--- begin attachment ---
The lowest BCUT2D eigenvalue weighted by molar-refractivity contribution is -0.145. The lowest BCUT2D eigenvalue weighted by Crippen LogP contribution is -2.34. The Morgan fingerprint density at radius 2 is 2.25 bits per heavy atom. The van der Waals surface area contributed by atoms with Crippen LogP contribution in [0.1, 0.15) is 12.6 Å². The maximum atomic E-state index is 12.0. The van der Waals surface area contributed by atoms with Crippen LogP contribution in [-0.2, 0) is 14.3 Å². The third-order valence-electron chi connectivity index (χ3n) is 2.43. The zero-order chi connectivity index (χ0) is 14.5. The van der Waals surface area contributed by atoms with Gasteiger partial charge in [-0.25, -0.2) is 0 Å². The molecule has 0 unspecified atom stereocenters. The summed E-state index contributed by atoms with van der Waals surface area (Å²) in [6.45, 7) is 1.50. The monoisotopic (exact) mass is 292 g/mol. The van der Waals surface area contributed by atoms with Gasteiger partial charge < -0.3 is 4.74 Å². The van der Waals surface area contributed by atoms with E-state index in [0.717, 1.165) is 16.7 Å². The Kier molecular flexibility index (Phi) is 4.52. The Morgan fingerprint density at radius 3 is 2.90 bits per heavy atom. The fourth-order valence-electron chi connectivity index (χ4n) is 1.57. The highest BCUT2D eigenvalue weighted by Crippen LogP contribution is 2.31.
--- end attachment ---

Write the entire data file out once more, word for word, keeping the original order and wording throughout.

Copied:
The lowest BCUT2D eigenvalue weighted by molar-refractivity contribution is -0.145. The lowest BCUT2D eigenvalue weighted by Crippen LogP contribution is -2.34. The Morgan fingerprint density at radius 2 is 2.25 bits per heavy atom. The van der Waals surface area contributed by atoms with Crippen LogP contribution in [0.1, 0.15) is 12.6 Å². The maximum atomic E-state index is 12.0. The van der Waals surface area contributed by atoms with Crippen LogP contribution in [-0.2, 0) is 14.3 Å². The third-order valence-electron chi connectivity index (χ3n) is 2.43. The zero-order chi connectivity index (χ0) is 14.5. The van der Waals surface area contributed by atoms with Gasteiger partial charge in [-0.25, -0.2) is 0 Å². The molecule has 0 unspecified atom stereocenters. The summed E-state index contributed by atoms with van der Waals surface area (Å²) in [6.45, 7) is 1.50. The monoisotopic (exact) mass is 292 g/mol. The van der Waals surface area contributed by atoms with Gasteiger partial charge < -0.3 is 4.74 Å². The van der Waals surface area contributed by atoms with E-state index in [0.717, 1.165) is 16.7 Å². The Kier molecular flexibility index (Phi) is 4.52. The Morgan fingerprint density at radius 3 is 2.90 bits per heavy atom. The fourth-order valence-electron chi connectivity index (χ4n) is 1.57. The highest BCUT2D eigenvalue weighted by Crippen LogP contribution is 2.31.